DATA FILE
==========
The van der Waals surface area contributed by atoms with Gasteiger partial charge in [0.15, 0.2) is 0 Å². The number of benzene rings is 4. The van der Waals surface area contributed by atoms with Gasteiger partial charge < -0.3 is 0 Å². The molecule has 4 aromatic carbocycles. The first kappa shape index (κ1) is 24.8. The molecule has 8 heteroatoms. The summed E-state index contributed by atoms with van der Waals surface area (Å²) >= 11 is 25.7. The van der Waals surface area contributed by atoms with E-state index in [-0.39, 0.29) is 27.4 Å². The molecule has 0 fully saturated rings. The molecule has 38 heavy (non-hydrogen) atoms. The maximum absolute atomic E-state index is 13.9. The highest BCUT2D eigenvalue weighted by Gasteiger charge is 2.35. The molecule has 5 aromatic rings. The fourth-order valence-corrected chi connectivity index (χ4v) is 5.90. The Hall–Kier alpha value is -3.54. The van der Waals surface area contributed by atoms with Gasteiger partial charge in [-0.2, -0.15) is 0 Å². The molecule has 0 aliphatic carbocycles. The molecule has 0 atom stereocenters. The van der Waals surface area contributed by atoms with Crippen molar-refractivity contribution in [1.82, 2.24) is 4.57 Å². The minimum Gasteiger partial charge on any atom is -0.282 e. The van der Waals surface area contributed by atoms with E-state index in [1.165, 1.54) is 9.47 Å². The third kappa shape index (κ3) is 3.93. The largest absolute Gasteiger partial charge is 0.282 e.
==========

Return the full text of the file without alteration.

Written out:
The van der Waals surface area contributed by atoms with Gasteiger partial charge in [0.15, 0.2) is 0 Å². The number of benzene rings is 4. The van der Waals surface area contributed by atoms with Gasteiger partial charge < -0.3 is 0 Å². The molecule has 4 aromatic carbocycles. The first kappa shape index (κ1) is 24.8. The molecule has 8 heteroatoms. The summed E-state index contributed by atoms with van der Waals surface area (Å²) >= 11 is 25.7. The van der Waals surface area contributed by atoms with E-state index in [-0.39, 0.29) is 27.4 Å². The molecule has 0 fully saturated rings. The molecule has 38 heavy (non-hydrogen) atoms. The maximum absolute atomic E-state index is 13.9. The highest BCUT2D eigenvalue weighted by Gasteiger charge is 2.35. The molecule has 5 aromatic rings. The fourth-order valence-corrected chi connectivity index (χ4v) is 5.90. The Hall–Kier alpha value is -3.54. The van der Waals surface area contributed by atoms with Gasteiger partial charge in [-0.2, -0.15) is 0 Å². The molecule has 0 aliphatic carbocycles. The molecule has 0 atom stereocenters. The van der Waals surface area contributed by atoms with Crippen molar-refractivity contribution in [1.82, 2.24) is 4.57 Å². The minimum Gasteiger partial charge on any atom is -0.282 e. The van der Waals surface area contributed by atoms with E-state index in [1.165, 1.54) is 9.47 Å². The third kappa shape index (κ3) is 3.93. The largest absolute Gasteiger partial charge is 0.282 e.